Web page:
2 November 2001 Strategies for improving depth-penetration of two-photon imaging in vivo
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We investigate tissue and instrument parameters affecting the penetration depth in two-photon microscopy. We show that the temporal redistribution of the same average power into fewer pulses of higher peak energy by means of a regenerative amplifier results in an increase in excitation depth by approximately 2-3 scattering mean free paths. We then measure the excitation scattering mean free path in vitro, using rat brain slices, as a function of the excitation wavelength and tissue age. We find that young-animal tissue (< P18) is two-fold less scattering than adult tissue (P90). We quantify the fall-off of the collected fraction of generated fluorescence in a backward detection geometry, in vivo. At large depths, we observe that the collected fraction scales as the angular acceptance squared (related to the effective field-of-view) of the detection optics. Matching the angular acceptance of the detection optics to that of the objective (63X NA-0.90) results in a factor 3-4 of the collected fluorescence. The collection efficiency can be further increased (10X) by using an objective with large field-of-view and high numerical aperture (20X NA-0.95). These gains translate into approximately 120 micrometers additional depth penetration when working in the rat brain in vivo with a standard Ti:sapphire source.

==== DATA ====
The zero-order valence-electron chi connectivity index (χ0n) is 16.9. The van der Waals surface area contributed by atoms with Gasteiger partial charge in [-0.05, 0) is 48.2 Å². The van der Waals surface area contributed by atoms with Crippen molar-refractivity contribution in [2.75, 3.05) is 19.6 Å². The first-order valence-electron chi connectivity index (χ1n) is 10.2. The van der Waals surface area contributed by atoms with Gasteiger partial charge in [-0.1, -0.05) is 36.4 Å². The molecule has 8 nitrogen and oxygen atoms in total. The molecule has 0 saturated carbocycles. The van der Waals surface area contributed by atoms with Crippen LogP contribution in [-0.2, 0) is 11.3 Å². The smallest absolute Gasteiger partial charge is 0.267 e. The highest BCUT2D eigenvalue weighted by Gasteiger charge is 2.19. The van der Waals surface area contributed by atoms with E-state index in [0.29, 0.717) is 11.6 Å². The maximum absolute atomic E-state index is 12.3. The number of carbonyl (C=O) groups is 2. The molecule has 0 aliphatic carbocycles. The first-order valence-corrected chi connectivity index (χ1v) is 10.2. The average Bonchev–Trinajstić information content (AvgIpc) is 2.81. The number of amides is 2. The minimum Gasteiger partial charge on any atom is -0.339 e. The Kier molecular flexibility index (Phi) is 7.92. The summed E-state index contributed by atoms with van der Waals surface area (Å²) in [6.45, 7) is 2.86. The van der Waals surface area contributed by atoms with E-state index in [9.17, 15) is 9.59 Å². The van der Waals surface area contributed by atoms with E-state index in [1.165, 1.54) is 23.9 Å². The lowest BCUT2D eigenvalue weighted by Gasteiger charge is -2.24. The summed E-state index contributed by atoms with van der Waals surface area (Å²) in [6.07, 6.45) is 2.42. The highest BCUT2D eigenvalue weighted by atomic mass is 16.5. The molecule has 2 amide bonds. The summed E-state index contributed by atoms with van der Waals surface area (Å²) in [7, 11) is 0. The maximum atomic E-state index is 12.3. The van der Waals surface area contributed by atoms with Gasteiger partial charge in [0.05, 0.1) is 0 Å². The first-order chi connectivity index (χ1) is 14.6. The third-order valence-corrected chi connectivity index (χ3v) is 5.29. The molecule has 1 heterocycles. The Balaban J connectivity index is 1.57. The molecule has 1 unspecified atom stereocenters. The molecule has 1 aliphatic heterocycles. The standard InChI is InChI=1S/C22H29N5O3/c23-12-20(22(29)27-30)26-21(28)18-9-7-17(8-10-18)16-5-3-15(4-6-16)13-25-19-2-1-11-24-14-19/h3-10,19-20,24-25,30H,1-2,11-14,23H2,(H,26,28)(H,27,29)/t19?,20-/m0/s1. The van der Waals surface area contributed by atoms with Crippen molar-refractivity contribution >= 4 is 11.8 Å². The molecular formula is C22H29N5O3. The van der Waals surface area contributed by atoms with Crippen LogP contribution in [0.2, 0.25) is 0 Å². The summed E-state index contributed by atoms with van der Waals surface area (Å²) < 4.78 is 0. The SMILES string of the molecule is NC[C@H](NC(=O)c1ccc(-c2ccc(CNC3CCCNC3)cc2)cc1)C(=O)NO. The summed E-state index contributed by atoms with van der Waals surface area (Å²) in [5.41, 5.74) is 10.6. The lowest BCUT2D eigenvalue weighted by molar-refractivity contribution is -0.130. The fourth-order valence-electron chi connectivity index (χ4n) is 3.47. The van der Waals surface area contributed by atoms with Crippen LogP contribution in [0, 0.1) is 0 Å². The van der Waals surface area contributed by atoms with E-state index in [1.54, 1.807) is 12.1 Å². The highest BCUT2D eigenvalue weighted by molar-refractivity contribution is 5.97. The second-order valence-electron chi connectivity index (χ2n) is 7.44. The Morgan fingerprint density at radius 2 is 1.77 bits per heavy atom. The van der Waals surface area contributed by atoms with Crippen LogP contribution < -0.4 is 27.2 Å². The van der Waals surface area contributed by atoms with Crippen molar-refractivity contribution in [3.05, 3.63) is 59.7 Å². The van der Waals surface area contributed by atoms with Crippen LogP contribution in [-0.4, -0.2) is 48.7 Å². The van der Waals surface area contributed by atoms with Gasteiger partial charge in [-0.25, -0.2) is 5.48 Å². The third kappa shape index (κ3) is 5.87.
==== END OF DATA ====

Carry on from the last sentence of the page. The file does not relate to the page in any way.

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Martin Oheim, Martin Oheim, Emmanuel Beaurepaire, Emmanuel Beaurepaire, Jerome Mertz, Jerome Mertz, Serge Charpak, Serge Charpak, } "Strategies for improving depth-penetration of two-photon imaging in vivo", Proc. SPIE 4431, Photon Migration, Optical Coherence Tomography, and Microscopy, (2 November 2001); doi: 10.1117/12.447410; https://doi.org/10.1117/12.447410

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